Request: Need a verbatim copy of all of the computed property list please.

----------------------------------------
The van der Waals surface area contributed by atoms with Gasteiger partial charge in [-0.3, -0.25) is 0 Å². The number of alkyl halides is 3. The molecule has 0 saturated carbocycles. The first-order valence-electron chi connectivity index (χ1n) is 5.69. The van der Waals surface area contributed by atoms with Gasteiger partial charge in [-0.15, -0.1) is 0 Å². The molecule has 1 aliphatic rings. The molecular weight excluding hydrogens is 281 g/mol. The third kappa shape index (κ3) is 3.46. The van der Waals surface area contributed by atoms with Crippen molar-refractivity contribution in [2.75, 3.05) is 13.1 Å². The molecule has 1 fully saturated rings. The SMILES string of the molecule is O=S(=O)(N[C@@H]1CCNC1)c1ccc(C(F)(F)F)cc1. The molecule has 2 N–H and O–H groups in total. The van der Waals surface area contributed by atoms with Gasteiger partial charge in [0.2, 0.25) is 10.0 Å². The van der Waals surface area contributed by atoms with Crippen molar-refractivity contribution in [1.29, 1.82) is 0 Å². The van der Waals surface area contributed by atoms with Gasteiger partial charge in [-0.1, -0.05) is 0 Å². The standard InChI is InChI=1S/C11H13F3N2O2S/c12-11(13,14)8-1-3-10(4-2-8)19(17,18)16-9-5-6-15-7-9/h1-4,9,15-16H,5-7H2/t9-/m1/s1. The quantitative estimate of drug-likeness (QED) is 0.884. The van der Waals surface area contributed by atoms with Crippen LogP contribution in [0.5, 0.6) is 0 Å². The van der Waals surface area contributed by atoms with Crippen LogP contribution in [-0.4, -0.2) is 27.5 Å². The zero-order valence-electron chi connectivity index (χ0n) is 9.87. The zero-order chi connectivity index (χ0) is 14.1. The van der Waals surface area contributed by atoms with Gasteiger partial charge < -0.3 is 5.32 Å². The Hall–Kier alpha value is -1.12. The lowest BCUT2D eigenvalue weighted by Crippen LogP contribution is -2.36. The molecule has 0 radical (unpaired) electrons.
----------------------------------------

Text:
The van der Waals surface area contributed by atoms with Gasteiger partial charge in [-0.3, -0.25) is 0 Å². The number of alkyl halides is 3. The molecule has 0 saturated carbocycles. The first-order valence-electron chi connectivity index (χ1n) is 5.69. The van der Waals surface area contributed by atoms with Gasteiger partial charge in [-0.15, -0.1) is 0 Å². The molecule has 1 aliphatic rings. The molecular weight excluding hydrogens is 281 g/mol. The third kappa shape index (κ3) is 3.46. The van der Waals surface area contributed by atoms with Crippen molar-refractivity contribution in [2.75, 3.05) is 13.1 Å². The molecule has 1 fully saturated rings. The SMILES string of the molecule is O=S(=O)(N[C@@H]1CCNC1)c1ccc(C(F)(F)F)cc1. The molecule has 2 N–H and O–H groups in total. The van der Waals surface area contributed by atoms with Gasteiger partial charge in [0.2, 0.25) is 10.0 Å². The van der Waals surface area contributed by atoms with Crippen molar-refractivity contribution in [1.29, 1.82) is 0 Å². The van der Waals surface area contributed by atoms with Gasteiger partial charge in [-0.1, -0.05) is 0 Å². The standard InChI is InChI=1S/C11H13F3N2O2S/c12-11(13,14)8-1-3-10(4-2-8)19(17,18)16-9-5-6-15-7-9/h1-4,9,15-16H,5-7H2/t9-/m1/s1. The quantitative estimate of drug-likeness (QED) is 0.884. The van der Waals surface area contributed by atoms with Crippen LogP contribution in [0.5, 0.6) is 0 Å². The van der Waals surface area contributed by atoms with Crippen LogP contribution in [-0.4, -0.2) is 27.5 Å². The zero-order valence-electron chi connectivity index (χ0n) is 9.87. The zero-order chi connectivity index (χ0) is 14.1. The van der Waals surface area contributed by atoms with Gasteiger partial charge < -0.3 is 5.32 Å². The Hall–Kier alpha value is -1.12. The lowest BCUT2D eigenvalue weighted by Crippen LogP contribution is -2.36. The molecule has 0 radical (unpaired) electrons.